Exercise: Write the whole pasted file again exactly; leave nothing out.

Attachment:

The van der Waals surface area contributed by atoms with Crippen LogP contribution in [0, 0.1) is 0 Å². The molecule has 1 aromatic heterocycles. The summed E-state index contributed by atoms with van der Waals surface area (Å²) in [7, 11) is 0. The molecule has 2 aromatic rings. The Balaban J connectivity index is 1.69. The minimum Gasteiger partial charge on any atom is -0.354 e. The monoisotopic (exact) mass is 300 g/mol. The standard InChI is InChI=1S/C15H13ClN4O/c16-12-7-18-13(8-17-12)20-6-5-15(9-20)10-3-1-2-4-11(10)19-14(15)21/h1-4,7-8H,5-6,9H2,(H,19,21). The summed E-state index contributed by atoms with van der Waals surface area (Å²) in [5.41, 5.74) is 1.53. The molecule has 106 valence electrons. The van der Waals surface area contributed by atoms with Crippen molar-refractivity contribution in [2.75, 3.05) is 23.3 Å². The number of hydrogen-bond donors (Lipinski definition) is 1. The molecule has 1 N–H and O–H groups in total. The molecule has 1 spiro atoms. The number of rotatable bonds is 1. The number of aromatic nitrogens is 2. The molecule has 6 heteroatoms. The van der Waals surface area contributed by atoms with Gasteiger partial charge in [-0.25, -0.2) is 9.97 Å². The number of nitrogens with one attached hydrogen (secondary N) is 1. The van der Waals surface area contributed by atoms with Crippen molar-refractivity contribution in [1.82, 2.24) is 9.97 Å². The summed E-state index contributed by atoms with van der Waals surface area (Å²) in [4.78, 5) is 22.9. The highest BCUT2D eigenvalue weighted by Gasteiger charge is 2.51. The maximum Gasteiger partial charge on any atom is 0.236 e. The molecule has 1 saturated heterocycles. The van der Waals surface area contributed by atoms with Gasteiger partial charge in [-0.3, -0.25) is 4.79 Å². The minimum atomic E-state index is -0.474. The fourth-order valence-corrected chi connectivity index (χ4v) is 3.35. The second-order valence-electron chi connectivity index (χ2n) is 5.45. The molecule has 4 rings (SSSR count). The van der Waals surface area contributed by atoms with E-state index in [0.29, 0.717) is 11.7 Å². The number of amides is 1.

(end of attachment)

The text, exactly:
The van der Waals surface area contributed by atoms with Crippen LogP contribution in [0, 0.1) is 0 Å². The molecule has 1 aromatic heterocycles. The summed E-state index contributed by atoms with van der Waals surface area (Å²) in [7, 11) is 0. The molecule has 2 aromatic rings. The Balaban J connectivity index is 1.69. The minimum Gasteiger partial charge on any atom is -0.354 e. The monoisotopic (exact) mass is 300 g/mol. The standard InChI is InChI=1S/C15H13ClN4O/c16-12-7-18-13(8-17-12)20-6-5-15(9-20)10-3-1-2-4-11(10)19-14(15)21/h1-4,7-8H,5-6,9H2,(H,19,21). The summed E-state index contributed by atoms with van der Waals surface area (Å²) in [5.41, 5.74) is 1.53. The molecule has 106 valence electrons. The van der Waals surface area contributed by atoms with Crippen molar-refractivity contribution in [2.75, 3.05) is 23.3 Å². The number of hydrogen-bond donors (Lipinski definition) is 1. The molecule has 1 N–H and O–H groups in total. The molecule has 1 spiro atoms. The number of rotatable bonds is 1. The number of aromatic nitrogens is 2. The molecule has 6 heteroatoms. The van der Waals surface area contributed by atoms with Gasteiger partial charge in [-0.25, -0.2) is 9.97 Å². The number of nitrogens with one attached hydrogen (secondary N) is 1. The van der Waals surface area contributed by atoms with Crippen molar-refractivity contribution in [1.82, 2.24) is 9.97 Å². The summed E-state index contributed by atoms with van der Waals surface area (Å²) in [4.78, 5) is 22.9. The highest BCUT2D eigenvalue weighted by Gasteiger charge is 2.51. The maximum Gasteiger partial charge on any atom is 0.236 e. The molecule has 1 saturated heterocycles. The van der Waals surface area contributed by atoms with Gasteiger partial charge in [-0.3, -0.25) is 4.79 Å². The minimum atomic E-state index is -0.474. The fourth-order valence-corrected chi connectivity index (χ4v) is 3.35. The second-order valence-electron chi connectivity index (χ2n) is 5.45. The molecule has 4 rings (SSSR count). The van der Waals surface area contributed by atoms with E-state index in [0.29, 0.717) is 11.7 Å². The number of amides is 1.